When starting any writing unit, I highly recommend starting with a writing mini lesson. A writing mini lesson is where you teach your students the type of writing or the skill that you want them to work on for that unit. In this post, I will show you how to create a mini lesson in writing to introduce the topic that you are teaching.
This post is a part of a writing series on teaching writing to upper elementary students. Read about more aspects of teaching writing here!
Why do I need a Mini Lesson First?
If you just jump into opinion writing, informational writing, etc. without the students fully understanding that type of writing they will not be as successful. You want to use these tips below to really help your students understand things like persuasive writing. The use of a persuasive writing mini lesson can do just that! When creating your writing mini lesson, use these quick tips below!
Use of Real Life Experiences
You want this experience to connect to their real life or to give them a real life memory or experience.
For example, if you were doing a persuasive writing mini lesson you may have the kids try and persuade you into a new classroom rule. Or have them go home and persuade their parents into a new item that they want for their birthday.
The point here is that they are actually doing something to connect their lives with persuasive writing which helps their brain to sort out, understand, and remember exactly what persuasive writing is. This memory will help them when completing the writing assignment in the future.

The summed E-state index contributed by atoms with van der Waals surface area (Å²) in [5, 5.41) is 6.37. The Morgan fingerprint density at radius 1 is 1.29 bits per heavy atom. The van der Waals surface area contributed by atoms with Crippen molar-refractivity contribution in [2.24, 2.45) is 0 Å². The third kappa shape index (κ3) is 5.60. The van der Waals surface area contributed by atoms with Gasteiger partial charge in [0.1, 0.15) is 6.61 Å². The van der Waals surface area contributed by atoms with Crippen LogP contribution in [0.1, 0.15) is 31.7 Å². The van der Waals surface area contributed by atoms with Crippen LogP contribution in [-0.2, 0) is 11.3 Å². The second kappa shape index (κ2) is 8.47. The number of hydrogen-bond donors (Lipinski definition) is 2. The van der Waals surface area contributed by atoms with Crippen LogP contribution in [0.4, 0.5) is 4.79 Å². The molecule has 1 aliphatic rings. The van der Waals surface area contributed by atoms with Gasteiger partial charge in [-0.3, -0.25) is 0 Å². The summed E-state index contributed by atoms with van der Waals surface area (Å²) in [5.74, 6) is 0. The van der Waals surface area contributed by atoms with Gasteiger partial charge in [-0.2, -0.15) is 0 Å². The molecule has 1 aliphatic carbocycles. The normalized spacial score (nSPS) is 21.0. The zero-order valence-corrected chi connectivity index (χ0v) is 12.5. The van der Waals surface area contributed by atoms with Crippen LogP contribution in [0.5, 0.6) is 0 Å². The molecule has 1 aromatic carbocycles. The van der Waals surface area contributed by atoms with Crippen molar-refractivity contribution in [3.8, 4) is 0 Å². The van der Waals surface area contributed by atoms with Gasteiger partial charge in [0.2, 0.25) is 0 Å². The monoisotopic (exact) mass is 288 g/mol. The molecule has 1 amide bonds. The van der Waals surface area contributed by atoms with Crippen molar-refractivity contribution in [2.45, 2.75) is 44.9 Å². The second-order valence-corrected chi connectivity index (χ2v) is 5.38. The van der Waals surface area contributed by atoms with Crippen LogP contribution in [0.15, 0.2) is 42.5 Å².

Use of Videos in the Introduction Lessons
Videos are so powerful in writing mini lessons. I suggest doing two different types of videos!
- A video that actually teaches about the topic. So, searching things like, “informational writing introduction videos”.
- A Pixar short or other actual video where the skill is being shown. For example, try this video to look at a Pixar you could use to show persuasive writing.
Anchor Charts for the Win
After real life experiences and a video to practice, you want to explicitly teach what that type of writing or skill is. Using an anchor chart can help you do just that.
**Pro Tip: Print the anchor charts out and have the kids put it in their writing notebooks to refer to throughout the writing process that you are going through.
End the Mini Lesson with a Quick Sample
On writing introduction day, you are not going to start your writing masterpiece you are working on. This is just where you are teaching “the what” or the skill that you want your students to be working on.
But when you end this lesson it is a great idea to add a quick (5-10 minutes) writing exercise. This is so they can put everything they learned to the test right away. The next day you will actually start your writing process.
An example would be if you are working on persuasive writing you could give them a quick prompt to write a letter to your principal persuading them of something.
FREE Persuasive Writing Mini Lesson
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